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First of all I wan to be clear, that this question is not about the collection performance, but indexing performance.

What is the performance bottleneck of the indexing step?

Some context: Action in game that should take under 1 second took over 10 minutes with TT data collection, and produced over 80 GB run file. (input conditions not part of the question)

What exactly does the indexing do?

"Debug Engine Host Process" uses 37-41 % of the CPU, ~2 GB RAM, and 12-26 MB/s disk IO It uses the all 32 CPU cores almost the same, so from that I assume it is well parallelized. RAM usage is so low that it can be ignored, I assume. Disk IO is also low 0-3% active time because it works on relatively fast NVME drive, with all 4 PCIe gen3 lanes directly from the CPU. This drive is less than 10% used capacity, so even if it would be in the part that is not always SLC, the cells would be in SLC mode, because of enough free space.

I am quite interested what are your thoughts about this, and if you think I can do something to make it faster, like some hidden option to use twice as many threads?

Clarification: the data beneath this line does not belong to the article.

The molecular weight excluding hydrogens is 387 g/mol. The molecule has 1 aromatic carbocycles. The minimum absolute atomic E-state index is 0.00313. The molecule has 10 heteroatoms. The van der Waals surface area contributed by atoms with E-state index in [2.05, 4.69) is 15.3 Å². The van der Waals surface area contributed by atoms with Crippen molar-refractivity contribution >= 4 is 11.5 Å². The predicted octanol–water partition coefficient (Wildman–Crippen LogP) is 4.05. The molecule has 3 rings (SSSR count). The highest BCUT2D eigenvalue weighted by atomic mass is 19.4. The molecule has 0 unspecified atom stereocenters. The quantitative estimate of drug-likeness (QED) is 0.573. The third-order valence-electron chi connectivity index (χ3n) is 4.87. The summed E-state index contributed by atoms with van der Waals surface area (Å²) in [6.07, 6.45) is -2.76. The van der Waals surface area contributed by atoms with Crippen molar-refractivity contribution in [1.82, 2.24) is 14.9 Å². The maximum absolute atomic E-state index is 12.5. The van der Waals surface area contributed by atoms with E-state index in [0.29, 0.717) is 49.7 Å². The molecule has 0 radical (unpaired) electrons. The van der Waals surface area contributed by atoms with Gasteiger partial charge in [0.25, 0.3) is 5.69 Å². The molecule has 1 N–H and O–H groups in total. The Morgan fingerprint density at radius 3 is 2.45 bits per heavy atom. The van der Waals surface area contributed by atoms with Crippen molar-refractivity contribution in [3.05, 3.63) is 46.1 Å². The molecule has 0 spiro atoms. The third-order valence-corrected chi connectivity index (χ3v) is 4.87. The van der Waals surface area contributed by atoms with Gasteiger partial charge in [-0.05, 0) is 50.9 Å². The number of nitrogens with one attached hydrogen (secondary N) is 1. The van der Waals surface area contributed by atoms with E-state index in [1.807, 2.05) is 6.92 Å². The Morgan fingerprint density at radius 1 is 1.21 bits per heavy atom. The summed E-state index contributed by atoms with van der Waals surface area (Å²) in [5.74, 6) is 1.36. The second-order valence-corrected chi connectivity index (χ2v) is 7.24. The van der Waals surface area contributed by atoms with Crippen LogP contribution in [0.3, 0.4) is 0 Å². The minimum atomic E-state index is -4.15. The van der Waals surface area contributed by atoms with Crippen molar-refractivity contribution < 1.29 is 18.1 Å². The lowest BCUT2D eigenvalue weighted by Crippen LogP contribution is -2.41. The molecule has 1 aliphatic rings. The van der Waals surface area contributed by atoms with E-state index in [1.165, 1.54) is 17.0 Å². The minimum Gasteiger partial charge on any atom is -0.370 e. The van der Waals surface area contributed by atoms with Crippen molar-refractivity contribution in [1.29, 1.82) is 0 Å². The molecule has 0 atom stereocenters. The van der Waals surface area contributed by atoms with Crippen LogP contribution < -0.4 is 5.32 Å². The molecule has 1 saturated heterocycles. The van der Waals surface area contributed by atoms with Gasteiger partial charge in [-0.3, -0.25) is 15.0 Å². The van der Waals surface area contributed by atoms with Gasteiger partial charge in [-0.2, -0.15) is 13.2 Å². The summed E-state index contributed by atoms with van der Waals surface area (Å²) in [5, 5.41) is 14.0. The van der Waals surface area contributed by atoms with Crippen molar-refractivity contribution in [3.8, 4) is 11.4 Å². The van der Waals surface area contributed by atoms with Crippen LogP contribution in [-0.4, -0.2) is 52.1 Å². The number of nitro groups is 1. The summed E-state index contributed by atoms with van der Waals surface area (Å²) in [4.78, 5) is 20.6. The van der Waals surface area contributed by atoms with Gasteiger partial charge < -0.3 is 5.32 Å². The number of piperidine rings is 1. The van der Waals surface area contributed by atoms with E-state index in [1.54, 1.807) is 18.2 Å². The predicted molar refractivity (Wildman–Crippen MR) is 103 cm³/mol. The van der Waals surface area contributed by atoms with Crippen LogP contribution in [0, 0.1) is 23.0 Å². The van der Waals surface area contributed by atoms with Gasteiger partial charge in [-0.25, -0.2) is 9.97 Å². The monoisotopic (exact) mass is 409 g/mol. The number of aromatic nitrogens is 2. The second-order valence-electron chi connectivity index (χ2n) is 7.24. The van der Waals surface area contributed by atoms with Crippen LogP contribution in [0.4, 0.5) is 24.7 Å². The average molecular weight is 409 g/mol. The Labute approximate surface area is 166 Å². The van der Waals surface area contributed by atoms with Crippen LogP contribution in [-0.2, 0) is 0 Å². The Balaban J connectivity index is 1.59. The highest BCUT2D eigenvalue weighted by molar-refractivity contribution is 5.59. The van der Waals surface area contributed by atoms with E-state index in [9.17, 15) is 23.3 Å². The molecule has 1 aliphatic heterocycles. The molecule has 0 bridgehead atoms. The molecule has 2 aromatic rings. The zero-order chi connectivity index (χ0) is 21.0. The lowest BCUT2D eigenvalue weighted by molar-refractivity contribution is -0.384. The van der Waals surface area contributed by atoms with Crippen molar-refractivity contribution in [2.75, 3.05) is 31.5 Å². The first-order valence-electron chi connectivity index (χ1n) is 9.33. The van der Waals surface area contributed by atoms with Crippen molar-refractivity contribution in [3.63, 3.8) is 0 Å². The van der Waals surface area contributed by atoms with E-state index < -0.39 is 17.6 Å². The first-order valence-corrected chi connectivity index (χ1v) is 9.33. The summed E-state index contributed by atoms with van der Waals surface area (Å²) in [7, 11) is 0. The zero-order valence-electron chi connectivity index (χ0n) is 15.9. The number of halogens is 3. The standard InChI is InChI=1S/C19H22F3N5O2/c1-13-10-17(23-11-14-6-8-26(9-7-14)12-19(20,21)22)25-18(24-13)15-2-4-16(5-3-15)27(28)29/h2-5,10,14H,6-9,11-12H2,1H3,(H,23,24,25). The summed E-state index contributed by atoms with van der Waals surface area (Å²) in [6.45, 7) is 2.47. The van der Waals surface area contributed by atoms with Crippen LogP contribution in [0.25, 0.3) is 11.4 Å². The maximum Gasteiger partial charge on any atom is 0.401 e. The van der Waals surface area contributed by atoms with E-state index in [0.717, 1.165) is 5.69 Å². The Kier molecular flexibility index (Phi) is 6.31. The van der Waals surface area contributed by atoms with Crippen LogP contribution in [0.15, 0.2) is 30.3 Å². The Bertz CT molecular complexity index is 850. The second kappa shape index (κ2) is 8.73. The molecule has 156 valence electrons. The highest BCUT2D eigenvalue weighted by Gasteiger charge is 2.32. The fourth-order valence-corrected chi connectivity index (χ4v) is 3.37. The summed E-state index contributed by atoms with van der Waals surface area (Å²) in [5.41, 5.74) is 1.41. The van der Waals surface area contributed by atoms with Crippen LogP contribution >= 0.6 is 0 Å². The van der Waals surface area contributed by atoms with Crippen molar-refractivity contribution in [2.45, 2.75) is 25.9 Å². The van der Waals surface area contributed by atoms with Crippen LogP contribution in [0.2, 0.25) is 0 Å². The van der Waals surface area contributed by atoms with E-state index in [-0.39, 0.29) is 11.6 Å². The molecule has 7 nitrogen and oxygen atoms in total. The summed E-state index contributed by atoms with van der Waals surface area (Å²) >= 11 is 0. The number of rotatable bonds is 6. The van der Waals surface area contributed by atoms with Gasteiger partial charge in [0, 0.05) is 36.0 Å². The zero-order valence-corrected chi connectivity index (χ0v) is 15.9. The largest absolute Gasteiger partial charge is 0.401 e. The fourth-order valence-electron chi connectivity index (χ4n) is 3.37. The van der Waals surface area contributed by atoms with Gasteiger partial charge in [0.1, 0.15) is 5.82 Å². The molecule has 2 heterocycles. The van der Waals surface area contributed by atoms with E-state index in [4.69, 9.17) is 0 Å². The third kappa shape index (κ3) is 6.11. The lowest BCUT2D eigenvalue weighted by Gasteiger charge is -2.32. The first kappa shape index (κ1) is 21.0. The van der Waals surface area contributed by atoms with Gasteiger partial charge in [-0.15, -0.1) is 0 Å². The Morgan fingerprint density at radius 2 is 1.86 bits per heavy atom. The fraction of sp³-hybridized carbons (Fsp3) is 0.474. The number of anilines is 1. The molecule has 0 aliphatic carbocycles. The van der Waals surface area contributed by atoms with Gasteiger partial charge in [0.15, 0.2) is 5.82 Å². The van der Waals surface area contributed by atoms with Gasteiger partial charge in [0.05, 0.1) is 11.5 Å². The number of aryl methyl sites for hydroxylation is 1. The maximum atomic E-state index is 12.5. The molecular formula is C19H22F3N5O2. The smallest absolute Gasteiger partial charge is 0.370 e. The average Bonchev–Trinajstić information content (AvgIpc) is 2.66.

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    How is this related to RE? Just because it involves WinDbg?
    – Igor Skochinsky
    May 22, 2021 at 17:01
  • @IgorSkochinsky Is time travel debugging actually useful for anything else? If it would be your app you would have source code, and adding logs, or checking variables up the stack with debug build would take much less time, than trying TTD. But I am interested if your opinion on this is different.
    – Jakub
    May 23, 2021 at 5:01
  • I maybe extend the question to is there any other way to found out how code reached that point other that going backward? Because of some of the magic authors of the game did stack information is incorrect most of times, and the code is full of debugger traps, so even forward debugging is often problem.
    – Jakub
    May 23, 2021 at 5:16

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